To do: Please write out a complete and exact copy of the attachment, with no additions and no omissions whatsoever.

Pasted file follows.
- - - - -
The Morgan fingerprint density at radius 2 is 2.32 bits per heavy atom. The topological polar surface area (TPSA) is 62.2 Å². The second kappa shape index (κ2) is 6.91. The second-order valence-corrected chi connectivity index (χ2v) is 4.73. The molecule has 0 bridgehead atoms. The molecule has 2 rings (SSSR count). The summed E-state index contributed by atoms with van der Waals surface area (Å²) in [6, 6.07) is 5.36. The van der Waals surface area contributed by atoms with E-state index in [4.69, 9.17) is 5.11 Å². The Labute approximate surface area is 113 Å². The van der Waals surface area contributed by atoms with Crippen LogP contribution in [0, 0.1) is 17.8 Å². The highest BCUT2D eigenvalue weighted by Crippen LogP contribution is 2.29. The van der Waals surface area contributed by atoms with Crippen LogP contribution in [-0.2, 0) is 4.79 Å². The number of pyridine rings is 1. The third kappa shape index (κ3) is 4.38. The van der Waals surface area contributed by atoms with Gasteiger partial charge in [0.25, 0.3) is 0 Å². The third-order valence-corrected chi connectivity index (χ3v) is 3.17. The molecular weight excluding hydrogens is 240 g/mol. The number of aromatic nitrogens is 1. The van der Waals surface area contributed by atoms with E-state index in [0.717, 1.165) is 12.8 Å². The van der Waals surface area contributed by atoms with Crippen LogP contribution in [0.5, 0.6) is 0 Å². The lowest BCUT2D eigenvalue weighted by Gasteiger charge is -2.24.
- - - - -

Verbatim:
The Morgan fingerprint density at radius 2 is 2.32 bits per heavy atom. The topological polar surface area (TPSA) is 62.2 Å². The second kappa shape index (κ2) is 6.91. The second-order valence-corrected chi connectivity index (χ2v) is 4.73. The molecule has 0 bridgehead atoms. The molecule has 2 rings (SSSR count). The summed E-state index contributed by atoms with van der Waals surface area (Å²) in [6, 6.07) is 5.36. The van der Waals surface area contributed by atoms with E-state index in [4.69, 9.17) is 5.11 Å². The Labute approximate surface area is 113 Å². The van der Waals surface area contributed by atoms with Crippen LogP contribution in [0, 0.1) is 17.8 Å². The highest BCUT2D eigenvalue weighted by Crippen LogP contribution is 2.29. The van der Waals surface area contributed by atoms with Crippen LogP contribution in [-0.2, 0) is 4.79 Å². The number of pyridine rings is 1. The third kappa shape index (κ3) is 4.38. The van der Waals surface area contributed by atoms with Gasteiger partial charge in [0.25, 0.3) is 0 Å². The third-order valence-corrected chi connectivity index (χ3v) is 3.17. The molecular weight excluding hydrogens is 240 g/mol. The number of aromatic nitrogens is 1. The van der Waals surface area contributed by atoms with E-state index in [0.717, 1.165) is 12.8 Å². The van der Waals surface area contributed by atoms with Crippen LogP contribution in [0.5, 0.6) is 0 Å². The lowest BCUT2D eigenvalue weighted by Gasteiger charge is -2.24.